The Huffington Post asked me to write about St Paul’s. Who was I to say no?
What a 24 hours! First there was a flash evensong on the steps of St Paul’s Cathedral (think the cool T-Mobile advert in Liverpool Street Station, but with a spontaneous church service instead) which I was fortunate to attend. Next came the announcement from the Dean, the Rt Rev Graeme Knowles, that the historic Wren designed London landmark, closed for over a week for unknown health and safety reasons, was to reopen this afternoon. Finally, Thursday morning brought the news that Giles Fraser, the Canon Chancellor who had welcomed the protestors so warmly at the start of last week that he shooed away from the Cathedral steps not the pigeons but the police, was resigning in the light of the Cathedral Chapter and the Corporation of London moving to evict the Occupy LSX village in St Paul’s Cathedral, by force if necessary.
How did we get to this point, where up and down the country people are once again moaning at the mention of the Church of England? What lessons can be learnt from the series of PR gaffes which most people are now acknowledging have been committed by St Paul’s and others?
To begin with, there are lessons of collegiality. Giles Fraser’s goose was cooked the moment he took a different line to that of his boss. You can’t have the boss of an institution (for that is what Cathedral Deans are, a peculiar breed of parish priest who rarely have to answer even to a Bishop) saying one thing and an underling (for ultimately that is what Giles Fraser was) saying another. That’s doubly so when the underling is technically the purse holder (hence the title “Canon Chancellor”) and the point of disagreement was in part over what financial impact the Cathedral would be willing to suffer as a consequence of the presence of hundreds of protestors camped outside.
While Fraser might argue that, “Nobody was a villain in this, it has been a matter of conscience for everyone”, in his interview with the Independent this afternoon, that is a different thing from accepting the consequences of taking a particular consequential stance. Fraser might be absolutely right that Jesus is exactly the kind of God who would be born in a tent as a despised outcast, but now Fraser is joining him there in the wilderness outside the church walls. It is one thing to voice one’s opinions in the closed environment of meeting one’s colleagues; it is another to knowingly contradict your boss before that meeting has ever taken place.
But Giles will be fine – there is a vacancy at St Martin in the Fields (from where the less than conservative Nick Holtam has gone to the see of Salisbury) and he will fit in comfortably there or in a number of other set-piece liberal churches. Fraser will have no problem finding a job, it’s just that after this week it won’t ever again be anything more than being a parish priest. The lesson of collegiality has been learnt the hard way and it is time to move on.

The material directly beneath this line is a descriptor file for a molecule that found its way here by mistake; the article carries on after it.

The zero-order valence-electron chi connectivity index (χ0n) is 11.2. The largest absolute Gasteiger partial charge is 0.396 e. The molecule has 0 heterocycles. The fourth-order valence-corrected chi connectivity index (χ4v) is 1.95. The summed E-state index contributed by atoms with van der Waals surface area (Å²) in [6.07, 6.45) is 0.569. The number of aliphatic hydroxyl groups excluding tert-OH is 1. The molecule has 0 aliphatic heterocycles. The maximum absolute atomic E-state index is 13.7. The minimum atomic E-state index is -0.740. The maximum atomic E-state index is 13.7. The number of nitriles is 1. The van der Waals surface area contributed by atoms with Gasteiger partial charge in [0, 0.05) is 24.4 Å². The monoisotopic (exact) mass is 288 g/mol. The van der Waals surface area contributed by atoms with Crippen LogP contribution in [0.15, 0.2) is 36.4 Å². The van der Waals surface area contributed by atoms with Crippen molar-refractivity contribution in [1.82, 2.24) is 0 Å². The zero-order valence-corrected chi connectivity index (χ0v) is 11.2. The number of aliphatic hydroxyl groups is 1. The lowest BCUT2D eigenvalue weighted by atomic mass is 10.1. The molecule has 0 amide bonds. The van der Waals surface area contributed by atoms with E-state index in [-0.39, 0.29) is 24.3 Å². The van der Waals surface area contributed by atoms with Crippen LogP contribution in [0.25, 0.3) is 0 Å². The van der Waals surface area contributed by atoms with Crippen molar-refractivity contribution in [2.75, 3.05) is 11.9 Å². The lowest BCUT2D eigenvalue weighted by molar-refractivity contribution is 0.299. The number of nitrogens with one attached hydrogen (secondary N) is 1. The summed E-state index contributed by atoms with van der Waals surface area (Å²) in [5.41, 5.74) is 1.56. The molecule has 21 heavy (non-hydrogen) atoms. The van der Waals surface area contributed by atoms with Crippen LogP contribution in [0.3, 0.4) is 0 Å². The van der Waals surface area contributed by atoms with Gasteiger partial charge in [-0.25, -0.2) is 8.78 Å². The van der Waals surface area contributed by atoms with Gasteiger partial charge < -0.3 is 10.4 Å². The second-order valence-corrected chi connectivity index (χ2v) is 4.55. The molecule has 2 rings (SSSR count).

But if only the Church of England could move on with the second lesson it has to learn, and that is to up its game at PR very quickly. The past fortnight has been an utter media relations disaster, with little evidence of strategic planning and even less evidence of a coherent church wide response to the events literally on its doorstep. The until recently Press Secretary for Lambeth Palace George Pitcher’s recent column in the Church Times was a full frontal assault on the way that the Church of England handles its media relations. He wrote how far too many communications professionals in the Church view journalists as the enemy and that the powerful tools of social media are shunned by the hierarchy in an institution that stills employs people to read the daily papers for news items involving the Church. Have they not heard of Google News Searches?
Even yesterday’s publication of a column in the Evening Standard, apparently authored by the Bishop of London Richard Chartres is an example of an institution acting reactively not proactively. The time for such a piece was the end of last week, to set the news agenda not respond to it. The Church of England needs to up its game and learn how to act like a media operation that is ahead of the news. It can be done. Diocesan Communications Directors like Gavin Drake up in Lichfield are clear examples of PR professionals who know how to shape stories and stay on top of, or even in control of, the news cycle.
When the dust settles from the events of this week there should be time for serious reflection on the lessons above. The Church of England should not be afraid of working proactively with modern communications and the digital media world, and at the same time it should train its members how to handle crises like these and to learn what “one voice and one message” looks like in practice. The Church has one huge advantage – the media will listen to it when it speaks and it has the extra bonus of being situated bang slap in the middle of every single community in England whether they like it or not. It’s time it took hold of that opportunity properly, understood how the modern world creates, receives and digests its news and started acting appropriately. Then perhaps we might be able to start talking about some good news for a change.